Great Recession Is Great Downer for Generation Z
You could say members of Gen Z are pragmatic. They grew up after 9/11. They’ve seen reports of school violence and the fallout of the Great Recession. They’re more aware of troubling times, and as a result, they’ll be wary with their money, according to this Forbes article. So why so gloomy?
(Photo credit: BrohoofTheWorld)
Those in Generation Z, age 17 and younger, expect to make a modest $36,900 annual salary for their first job out of college, according to a recent study by TD Ameritrade Holding Corporation. That’s a couple thousand less than what the National Association of Colleges and Employers said is the starting salary for graduates in 2012: $44,000. And even less than the typical Generation Y salary in PayScale’s “Gen Y on the Job” Report: $39,700.
“After seeing their parents lose jobs and their older siblings move back home, this generation will avoid debt,” the article’s author, Emily Anatole, writes. “They’ll be diligent researchers, always considering what’s a good investment, and less likely to make impulse purchases.”
They might buy a post-apocalyptic video game here or there, but this is shaping up to be a generation of savers. More indications:
- They don’t need instant gratification. A quarterly report on young consumers by The Intelligence Group, a youth-focused, research-based consumer insights company, found that 57 percent of Zs said they would rather save money than spend it immediately.
- They’re thinking about retirement earlier than previous generations.The TD Ameritrade study found that 28 is the age that Gen Z members, on average, plan to start saving for retirement. (Another TD Ameritrade survey found that Baby Boomers, on average, started saving at age 32.)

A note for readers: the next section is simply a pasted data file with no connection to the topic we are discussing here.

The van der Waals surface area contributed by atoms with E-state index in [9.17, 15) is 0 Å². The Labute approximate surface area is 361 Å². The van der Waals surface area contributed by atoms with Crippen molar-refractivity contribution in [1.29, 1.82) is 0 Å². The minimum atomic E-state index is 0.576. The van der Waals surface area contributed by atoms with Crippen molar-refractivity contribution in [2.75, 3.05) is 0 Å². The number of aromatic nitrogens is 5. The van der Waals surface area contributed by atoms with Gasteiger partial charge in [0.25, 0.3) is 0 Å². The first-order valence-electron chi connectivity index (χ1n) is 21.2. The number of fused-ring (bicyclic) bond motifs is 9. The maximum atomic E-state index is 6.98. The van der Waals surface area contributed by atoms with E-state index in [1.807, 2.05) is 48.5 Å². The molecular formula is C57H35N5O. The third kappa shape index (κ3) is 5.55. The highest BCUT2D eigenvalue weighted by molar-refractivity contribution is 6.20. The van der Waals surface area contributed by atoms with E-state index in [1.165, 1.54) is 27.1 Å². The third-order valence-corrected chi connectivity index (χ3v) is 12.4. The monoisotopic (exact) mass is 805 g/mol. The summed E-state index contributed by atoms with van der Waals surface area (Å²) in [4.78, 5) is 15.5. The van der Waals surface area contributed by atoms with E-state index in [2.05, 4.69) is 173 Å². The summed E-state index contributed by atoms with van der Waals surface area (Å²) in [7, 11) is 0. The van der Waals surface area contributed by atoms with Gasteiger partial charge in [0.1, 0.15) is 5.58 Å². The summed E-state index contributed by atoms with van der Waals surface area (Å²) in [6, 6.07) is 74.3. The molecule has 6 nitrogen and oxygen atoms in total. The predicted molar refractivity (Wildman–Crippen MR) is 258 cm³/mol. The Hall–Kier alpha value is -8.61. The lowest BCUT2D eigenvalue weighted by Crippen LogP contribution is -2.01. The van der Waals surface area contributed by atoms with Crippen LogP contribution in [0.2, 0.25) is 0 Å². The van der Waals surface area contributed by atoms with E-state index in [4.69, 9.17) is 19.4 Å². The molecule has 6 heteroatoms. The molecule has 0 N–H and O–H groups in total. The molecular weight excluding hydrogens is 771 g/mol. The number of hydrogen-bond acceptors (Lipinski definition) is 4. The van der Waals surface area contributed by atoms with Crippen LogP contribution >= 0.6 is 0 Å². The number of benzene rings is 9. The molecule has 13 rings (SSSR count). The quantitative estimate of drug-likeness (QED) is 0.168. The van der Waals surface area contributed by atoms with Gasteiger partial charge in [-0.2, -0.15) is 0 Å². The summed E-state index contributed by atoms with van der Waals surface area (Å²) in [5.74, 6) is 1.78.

Yet Gen Z is no group of scaredy-cats, waiting for the sky to fall. Only six percent in The Intelligence Group’s study reported being fearful about the future.
“They’re already offering suggestions, solving problems, and proving their savvy, demonstrating how prepared they are for stressful and uncertain times,” Anatole writes.
Gen Z is more realistic than their Generation Y predecessors — those now ages 18 to 34. Gen Y’s characteristic optimism appears to be translating to higher paying jobs compared to the more realistic Gen Z view. According to PayScale’s “Gen Y on the Job” report, Gen Y is more likely to choose neuroscience and bioengineering as college majors, relative to all U.S. workers. Those professions’ salaries, respectively, are $39,186 and $60,400, compared to the $36,900 that Gen Z college grads in the TD Ameritrade study plan to make.
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